Amazing Algae

By Danielle Pope

Image courtesy of Brett Chatwin - Facebook
Image courtesy of Brett Chatwin - Facebook
Witness this incredible bioluminescence event

The sea in Tasmania’s Preservation Bay has been glowing bright blue, much to the awe and delight of its visitors.

The glow is caused by single-celled algae or plant plankton called Noctiluca scintillans, which illuminate when waves or currents disturb them. Gustaaf Hallegraeff, a professor in aquatic botany at the University of Tasmania, told the ABC that the algae flashes as a defence mechanism, “There’s actually evidence that shows if you offer an animal a choice between a luminescent plankton and a non-luminescent plankton, they avoid the luminescent one,” he said.

While the phenomenon is not harmful to humans, it can still pose a threat to biodiversity as the plankton move on en masse and consume other food sources. “This is an organism that eats other species,” explains Professor Hallegraeff. “So if there is a huge amount of it, and basically it behaves like a vacuum cleaner and it eats away at the other plankton.”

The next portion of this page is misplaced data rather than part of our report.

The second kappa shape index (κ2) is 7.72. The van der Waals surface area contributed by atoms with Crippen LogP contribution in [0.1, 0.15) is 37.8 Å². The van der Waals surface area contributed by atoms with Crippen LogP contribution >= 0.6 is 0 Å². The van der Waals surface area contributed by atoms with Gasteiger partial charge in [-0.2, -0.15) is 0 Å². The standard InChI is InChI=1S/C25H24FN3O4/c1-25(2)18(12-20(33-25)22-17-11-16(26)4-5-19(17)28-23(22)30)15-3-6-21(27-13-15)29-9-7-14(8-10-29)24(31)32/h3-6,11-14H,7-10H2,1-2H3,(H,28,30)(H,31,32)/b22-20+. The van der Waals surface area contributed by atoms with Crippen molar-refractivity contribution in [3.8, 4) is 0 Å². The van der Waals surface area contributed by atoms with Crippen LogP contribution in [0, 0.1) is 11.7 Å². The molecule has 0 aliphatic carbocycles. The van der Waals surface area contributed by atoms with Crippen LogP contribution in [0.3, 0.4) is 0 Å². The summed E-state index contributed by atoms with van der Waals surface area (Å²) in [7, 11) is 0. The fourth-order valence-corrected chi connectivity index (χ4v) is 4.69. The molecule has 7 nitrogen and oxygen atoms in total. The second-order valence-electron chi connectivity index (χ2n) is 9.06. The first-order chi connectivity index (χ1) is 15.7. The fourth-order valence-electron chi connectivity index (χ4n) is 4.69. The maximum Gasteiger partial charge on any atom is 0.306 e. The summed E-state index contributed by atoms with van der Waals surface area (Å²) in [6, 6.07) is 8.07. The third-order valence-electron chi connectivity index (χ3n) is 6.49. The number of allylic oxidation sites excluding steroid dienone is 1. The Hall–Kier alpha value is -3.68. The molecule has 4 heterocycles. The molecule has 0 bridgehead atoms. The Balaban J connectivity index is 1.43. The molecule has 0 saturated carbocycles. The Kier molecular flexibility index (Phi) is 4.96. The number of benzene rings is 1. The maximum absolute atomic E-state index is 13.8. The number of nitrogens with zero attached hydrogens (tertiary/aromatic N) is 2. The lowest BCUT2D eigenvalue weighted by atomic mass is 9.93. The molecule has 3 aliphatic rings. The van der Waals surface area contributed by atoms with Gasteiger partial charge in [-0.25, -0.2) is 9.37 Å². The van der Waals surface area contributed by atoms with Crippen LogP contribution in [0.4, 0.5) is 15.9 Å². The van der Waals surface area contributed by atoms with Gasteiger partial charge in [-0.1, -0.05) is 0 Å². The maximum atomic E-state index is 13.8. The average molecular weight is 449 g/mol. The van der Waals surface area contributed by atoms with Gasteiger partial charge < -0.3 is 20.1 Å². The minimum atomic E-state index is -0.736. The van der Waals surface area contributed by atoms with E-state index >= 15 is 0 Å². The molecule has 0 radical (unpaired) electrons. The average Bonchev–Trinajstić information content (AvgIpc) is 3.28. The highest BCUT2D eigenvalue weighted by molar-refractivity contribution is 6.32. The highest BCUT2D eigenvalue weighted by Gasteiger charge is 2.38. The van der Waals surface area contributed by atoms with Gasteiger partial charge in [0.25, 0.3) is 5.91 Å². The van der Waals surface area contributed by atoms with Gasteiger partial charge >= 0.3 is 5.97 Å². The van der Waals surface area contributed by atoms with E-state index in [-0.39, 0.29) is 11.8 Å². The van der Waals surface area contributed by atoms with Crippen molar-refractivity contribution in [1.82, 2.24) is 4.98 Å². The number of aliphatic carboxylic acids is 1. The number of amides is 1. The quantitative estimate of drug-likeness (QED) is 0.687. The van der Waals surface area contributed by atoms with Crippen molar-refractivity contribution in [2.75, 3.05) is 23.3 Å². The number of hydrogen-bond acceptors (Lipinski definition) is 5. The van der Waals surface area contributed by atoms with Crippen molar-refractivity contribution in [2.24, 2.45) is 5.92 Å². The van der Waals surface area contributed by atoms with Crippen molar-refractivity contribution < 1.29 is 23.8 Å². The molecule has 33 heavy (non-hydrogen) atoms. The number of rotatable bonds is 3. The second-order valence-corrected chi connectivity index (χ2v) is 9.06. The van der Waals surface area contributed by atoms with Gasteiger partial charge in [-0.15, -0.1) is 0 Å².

Still, there is no doubt that the phenomenon makes for incredible viewing. “It exposes people to the wonder of nature, and they should be able to enjoy that,” says Professor Haellegraeff. “It’s spectacular.”



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